Friday, November 9, 2012

We've Got a Lot of Work to Do

Finding New Life after Waterloo...

Volume IV, Issue XLVII

True Greatness Rises From Defeat, Let's Get Started

Claudius Crozet was Napoleon's Engineer who was charged with planning the Battle of Waterloo. Waterloo would become a name synonymous with humiliating defeat. Indeed, Crozet left France for the New World feeling the shame of failure. He probably wanted to go away and hide himself from the world for a while. As a Bonapart Loyalist, his future was not bright in France.

With a letter of recommendation from the Marquis de Lafayette in hand, Crozet took a professorship at West Point. Far from his birthplace in Villefranche–sur–Saone. The year was 1816.

His travels brought him to the American frontier in Virginia where he served as the state's engineer, taught at VMI and eventually built the Central Virginia Railroad, an engineering feat in its day because it linked the wild inaccessible Western reaches of the state to her rivers and coastal cities. The Blue Ridge Tunnel, built by Crozet and 2000 Irish laborers, was completed in 1856 and remained in active service until 1944.

In the Nineteenth Century Irish immigrants were coming to America in droves as famine had decimated their country and killed thousands of their countrymen. Facing a hopeless situation with courage, these immigrants found new opportunity building the infrastructure of a growing nation.

On the morning of November seventh I could identify with Crozet and a host of others who have tasted defeat. I felt we had failed to communicate our ideals and our ideas. I wanted to disappear into the woods for a long time. Our generation had failed to pass the torch. America is in decline. I felt, somehow, personally responsible.

But then it ocurred to me that much of humanity's progress has come on the heels of times of great turmoil and darkness. The Nation of Israel was reborn in the Twentieth Century after an ill-conceived attempt to wipe out the Jewish people. Golden ages have always followed periods of great trial. History is full of examples.

We must see our dark times through the eyes of Faith, and work to find opportunity in the chaos. Those of us who look to "a better Kingdom" as Believers in G-d must seek opportunity to build that Kingdom as we strive on Earth. The future is still unseen, but here are some thoughts on the directions that we might follow.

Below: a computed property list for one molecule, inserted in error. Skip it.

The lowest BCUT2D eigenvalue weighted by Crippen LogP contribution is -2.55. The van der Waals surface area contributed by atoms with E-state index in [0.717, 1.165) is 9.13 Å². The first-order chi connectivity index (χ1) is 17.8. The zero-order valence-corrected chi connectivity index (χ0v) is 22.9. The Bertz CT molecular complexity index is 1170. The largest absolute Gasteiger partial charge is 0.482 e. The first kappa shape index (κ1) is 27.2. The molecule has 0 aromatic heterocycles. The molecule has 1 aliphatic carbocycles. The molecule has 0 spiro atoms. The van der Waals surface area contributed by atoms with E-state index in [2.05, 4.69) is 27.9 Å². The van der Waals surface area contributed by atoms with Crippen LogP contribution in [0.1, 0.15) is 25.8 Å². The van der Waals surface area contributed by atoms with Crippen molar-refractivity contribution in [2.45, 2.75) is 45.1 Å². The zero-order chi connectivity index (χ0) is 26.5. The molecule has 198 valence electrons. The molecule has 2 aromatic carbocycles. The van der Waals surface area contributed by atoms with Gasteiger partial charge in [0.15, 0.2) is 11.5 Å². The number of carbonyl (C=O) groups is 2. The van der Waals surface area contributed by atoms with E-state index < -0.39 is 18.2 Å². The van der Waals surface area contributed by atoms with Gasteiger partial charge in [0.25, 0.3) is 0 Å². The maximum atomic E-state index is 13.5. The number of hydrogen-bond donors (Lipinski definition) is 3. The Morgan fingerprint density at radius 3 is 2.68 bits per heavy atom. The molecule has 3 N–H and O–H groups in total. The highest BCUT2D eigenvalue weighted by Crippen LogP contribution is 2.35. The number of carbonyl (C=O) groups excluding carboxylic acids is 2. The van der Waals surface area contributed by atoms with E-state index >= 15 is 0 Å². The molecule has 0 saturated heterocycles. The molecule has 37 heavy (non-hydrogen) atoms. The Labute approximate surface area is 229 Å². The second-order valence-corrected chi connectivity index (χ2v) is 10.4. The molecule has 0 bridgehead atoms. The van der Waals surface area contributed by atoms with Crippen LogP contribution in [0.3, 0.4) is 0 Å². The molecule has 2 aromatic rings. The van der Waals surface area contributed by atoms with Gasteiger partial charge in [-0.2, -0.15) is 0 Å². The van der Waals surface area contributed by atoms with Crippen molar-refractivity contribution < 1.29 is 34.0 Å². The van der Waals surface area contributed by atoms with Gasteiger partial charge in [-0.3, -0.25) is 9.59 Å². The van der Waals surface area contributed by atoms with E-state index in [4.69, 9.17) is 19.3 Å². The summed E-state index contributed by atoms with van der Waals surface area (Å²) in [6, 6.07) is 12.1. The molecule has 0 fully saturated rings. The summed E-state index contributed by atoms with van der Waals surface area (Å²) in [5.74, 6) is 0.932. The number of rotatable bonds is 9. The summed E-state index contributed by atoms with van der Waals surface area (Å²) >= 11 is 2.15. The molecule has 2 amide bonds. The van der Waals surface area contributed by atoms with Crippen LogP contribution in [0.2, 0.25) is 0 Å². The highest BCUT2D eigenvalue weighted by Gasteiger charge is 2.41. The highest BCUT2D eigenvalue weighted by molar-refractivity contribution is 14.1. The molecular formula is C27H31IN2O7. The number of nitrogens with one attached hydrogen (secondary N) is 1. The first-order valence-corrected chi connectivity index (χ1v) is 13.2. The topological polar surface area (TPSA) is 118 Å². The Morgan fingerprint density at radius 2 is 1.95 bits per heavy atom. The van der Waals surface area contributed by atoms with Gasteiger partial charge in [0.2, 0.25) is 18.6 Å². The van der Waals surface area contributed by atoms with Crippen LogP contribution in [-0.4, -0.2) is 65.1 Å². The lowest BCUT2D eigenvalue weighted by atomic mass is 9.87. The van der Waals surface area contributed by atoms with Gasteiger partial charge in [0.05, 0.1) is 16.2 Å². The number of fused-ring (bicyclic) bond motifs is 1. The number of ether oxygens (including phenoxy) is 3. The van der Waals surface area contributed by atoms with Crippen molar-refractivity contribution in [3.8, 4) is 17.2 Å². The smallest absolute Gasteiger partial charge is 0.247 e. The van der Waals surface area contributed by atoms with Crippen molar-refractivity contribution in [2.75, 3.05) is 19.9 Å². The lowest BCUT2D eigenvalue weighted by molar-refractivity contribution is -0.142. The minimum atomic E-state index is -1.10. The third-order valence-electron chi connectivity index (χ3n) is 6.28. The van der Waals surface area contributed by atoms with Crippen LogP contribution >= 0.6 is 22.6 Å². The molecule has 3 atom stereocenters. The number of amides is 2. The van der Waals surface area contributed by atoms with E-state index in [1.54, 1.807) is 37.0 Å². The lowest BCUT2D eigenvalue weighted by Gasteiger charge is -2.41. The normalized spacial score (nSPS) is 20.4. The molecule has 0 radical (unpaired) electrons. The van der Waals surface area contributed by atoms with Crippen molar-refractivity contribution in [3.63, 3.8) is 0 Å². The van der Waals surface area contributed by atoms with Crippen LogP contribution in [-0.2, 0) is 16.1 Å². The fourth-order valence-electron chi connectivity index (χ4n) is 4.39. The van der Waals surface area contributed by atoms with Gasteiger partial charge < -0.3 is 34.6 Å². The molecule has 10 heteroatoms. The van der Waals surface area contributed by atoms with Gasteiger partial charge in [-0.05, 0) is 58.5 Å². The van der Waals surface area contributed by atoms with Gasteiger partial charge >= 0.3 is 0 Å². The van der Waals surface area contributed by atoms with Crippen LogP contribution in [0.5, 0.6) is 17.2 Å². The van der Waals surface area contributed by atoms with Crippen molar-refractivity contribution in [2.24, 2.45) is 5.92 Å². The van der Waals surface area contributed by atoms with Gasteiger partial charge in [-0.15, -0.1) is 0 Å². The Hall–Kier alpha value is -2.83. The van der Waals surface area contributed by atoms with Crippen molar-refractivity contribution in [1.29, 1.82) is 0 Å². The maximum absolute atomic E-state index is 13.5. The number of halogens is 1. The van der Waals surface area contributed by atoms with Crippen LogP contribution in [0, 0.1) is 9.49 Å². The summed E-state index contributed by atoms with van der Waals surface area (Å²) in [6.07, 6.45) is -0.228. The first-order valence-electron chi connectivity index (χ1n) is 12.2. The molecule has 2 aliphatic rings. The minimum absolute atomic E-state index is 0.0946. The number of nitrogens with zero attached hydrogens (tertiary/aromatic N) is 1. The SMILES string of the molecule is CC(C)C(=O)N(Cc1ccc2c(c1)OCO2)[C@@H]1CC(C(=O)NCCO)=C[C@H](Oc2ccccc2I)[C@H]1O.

We can still work to promote energy independence in the United States. We must resist Cap-and-trade schemes and come forward to promote true responsible production within our borders. We can still work to make our land prosper, one fight at a time. We can call out statements like that of Energy Secretary Cho, when he suggested we needed higher energy costs. In doing so we can still create jobs and financial strength for our country. We can demand financial accountability in Washington, and in 'off-year' elections, take advantage of the opportunity for serious patriots to make our voices heard.

We can stand up to assaults on Religious Liberty and Personal Freedom, one battle at a time, like David Green of Hobby Lobby. Again this will take hard work and persistence. Ultimate victory will not be cheap or easy. We can band together to create alternative institutions, building on the tradition that allows the Amish to avoid Social Security taxes. Am I thinking too big here?, perhaps, but in times before us the Church built hospitals and schools and cared for the general welfare even as the state persecuted it. What would happen if all of us joined Medishare, an insurance alternative that has already received an exemption from the mandate? I think you can get the idea that there are many things we should do, and consider doing, rather than stand on the sidelines wringing our hands.

Finally, we can get off the internet and take our place in local government, working to make our localities and state governments sound. We can serve on Economic Development Boards. We can promote creative strategies to do business and protect private investment that creates wealth and jobs for our communities.

It will not be easy. Good things rarely are, and yet human progress stands squarely on the foundations of such blood, sweat, toil and tears. Rest assured there are foundations to be built. Battles to be won and people to hopefully influence. For the person who's hope is in the LORD, the end of such struggles is rooted in sure promise. In the words of the old hymn:

This is my Father's world
O let me n'ere forget,
that though the wrong
seems oft so strong,
G-d's still the Ruler yet

This is my Father's World
the battle is not done,
Jesus who died
will be satisfied,
when Earth and Heaven are One

Build! Plant! Bless! And Pray!

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